1. Bailey MT, Dowd SE, Galley JD, Hufnagle AR, Allen RG, Lyte M. Exposure to a social stressor alters the structure of the intestinal microbiota: implications for stressor-induced immunomodulation. Brain Behav Immun. 2011 Mar;25(3):397-407. doi: 10.1016/j.bbi.2010.10.023. Epub 2010 Oct 30. PMID: 21040780; PMCID: PMC3039072.  
  2. Belizário JE, Faintuch J. Microbiome and Gut Dysbiosis. Exp Suppl. 2018;109:459-476. doi: 10.1007/978-3-319-74932-7_13. PMID: 30535609. 
  3. Bercik P, Verdu EF, Foster JA, Macri J, Potter M, Huang X, Malinowski P, Jackson W, Blennerhassett P, Neufeld KA, Lu J, Khan WI, Corthesy-Theulaz I, Cherbut C, Bergonzelli GE, Collins SM. Chronic gastrointestinal inflammation induces anxiety-like behavior and alters central nervous system biochemistry in mice. Gastroenterology. 2010 Dec;139(6):2102-2112.e1. doi: 10.1053/j.gastro.2010.06.063. Epub 2010 Jun 27. PMID: 20600016.  
  4. Camilleri M, Madsen K, Spiller R, Greenwood-Van Meerveld B, Verne GN. Intestinal barrier function in health and gastrointestinal disease. Neurogastroenterol Motil. 2012 Jun;24(6):503-12. doi: 10.1111/j.1365-2982.2012.01921.x. Erratum in: Neurogastroenterol Motil. 2012 Oct;24(10):976. Van Meerveld, B G [corrected to Greenwood-Van Meerveld, B]. PMID: 22583600; PMCID: PMC5595063. Carding S, Verbeke K, Vipond DT, Corfe BM, Owen LJ. Dysbiosis of the gut microbiota in disease. Microb Ecol Health Dis. 2015;26:26191. Published 2015 Feb 2. doi:10.3402/mehd.v26.26191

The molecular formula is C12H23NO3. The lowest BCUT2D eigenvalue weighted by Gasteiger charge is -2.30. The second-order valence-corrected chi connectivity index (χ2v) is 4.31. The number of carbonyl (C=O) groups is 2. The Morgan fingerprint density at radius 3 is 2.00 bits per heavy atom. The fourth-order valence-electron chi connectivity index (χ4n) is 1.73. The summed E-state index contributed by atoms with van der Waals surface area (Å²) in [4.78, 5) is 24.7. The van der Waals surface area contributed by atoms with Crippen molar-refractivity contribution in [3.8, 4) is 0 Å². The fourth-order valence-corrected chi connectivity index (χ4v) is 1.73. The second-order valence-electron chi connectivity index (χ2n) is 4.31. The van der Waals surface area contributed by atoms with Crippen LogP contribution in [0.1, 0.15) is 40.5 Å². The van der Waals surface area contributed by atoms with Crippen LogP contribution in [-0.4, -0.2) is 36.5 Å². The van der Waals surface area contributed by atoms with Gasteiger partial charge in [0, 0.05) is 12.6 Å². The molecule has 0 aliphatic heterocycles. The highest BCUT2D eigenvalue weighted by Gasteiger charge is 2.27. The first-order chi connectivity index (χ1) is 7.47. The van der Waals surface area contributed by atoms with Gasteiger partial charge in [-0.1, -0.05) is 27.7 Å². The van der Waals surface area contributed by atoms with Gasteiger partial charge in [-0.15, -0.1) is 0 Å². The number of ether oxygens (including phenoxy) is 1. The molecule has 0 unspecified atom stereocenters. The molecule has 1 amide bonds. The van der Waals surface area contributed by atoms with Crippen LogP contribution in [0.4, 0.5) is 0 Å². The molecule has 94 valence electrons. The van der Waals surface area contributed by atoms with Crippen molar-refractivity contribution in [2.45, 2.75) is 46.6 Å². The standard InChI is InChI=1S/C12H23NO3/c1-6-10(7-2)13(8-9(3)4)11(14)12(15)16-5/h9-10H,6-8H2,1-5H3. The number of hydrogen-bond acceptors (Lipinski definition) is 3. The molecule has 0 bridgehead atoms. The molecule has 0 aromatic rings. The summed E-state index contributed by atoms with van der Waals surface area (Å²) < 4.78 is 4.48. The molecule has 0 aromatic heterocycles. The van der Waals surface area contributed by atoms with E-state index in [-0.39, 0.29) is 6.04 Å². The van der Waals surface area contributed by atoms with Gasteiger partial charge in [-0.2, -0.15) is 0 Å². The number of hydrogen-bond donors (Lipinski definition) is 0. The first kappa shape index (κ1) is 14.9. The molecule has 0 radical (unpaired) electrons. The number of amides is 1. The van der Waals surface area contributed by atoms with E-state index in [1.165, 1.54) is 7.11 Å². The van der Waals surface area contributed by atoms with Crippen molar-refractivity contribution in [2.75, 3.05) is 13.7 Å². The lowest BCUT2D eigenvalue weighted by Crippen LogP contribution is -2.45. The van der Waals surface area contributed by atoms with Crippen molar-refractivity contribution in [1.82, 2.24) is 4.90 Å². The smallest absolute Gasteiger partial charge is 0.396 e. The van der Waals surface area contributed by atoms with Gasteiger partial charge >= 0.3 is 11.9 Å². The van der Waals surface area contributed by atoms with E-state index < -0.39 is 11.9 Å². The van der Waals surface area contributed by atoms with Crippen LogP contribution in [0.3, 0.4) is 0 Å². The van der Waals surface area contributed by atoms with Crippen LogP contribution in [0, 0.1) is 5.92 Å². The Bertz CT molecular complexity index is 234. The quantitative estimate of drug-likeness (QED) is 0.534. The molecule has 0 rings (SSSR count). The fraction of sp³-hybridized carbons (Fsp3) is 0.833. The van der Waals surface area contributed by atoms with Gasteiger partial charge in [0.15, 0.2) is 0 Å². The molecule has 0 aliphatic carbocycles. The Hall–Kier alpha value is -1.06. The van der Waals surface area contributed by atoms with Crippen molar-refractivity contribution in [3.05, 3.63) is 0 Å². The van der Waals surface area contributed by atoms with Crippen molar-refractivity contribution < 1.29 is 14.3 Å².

5. Carding S, Verbeke K, Vipond DT, Corfe BM, Owen LJ. Dysbiosis of the gut microbiota in disease. Microb Ecol Health Dis. 2015;26:26191. Published 2015 Feb 2. doi:10.3402/mehd.v26.26191
  6. Cerdá B, Pérez M, Pérez-Santiago JD, Tornero-Aguilera JF, González-Soltero R, Larrosa M. Gut Microbiota Modification: Another Piece in the Puzzle of the Benefits of Physical Exercise in Health?. Front Physiol. 2016;7:51. Published 2016 Feb 18. doi:10.3389/fphys.2016.0005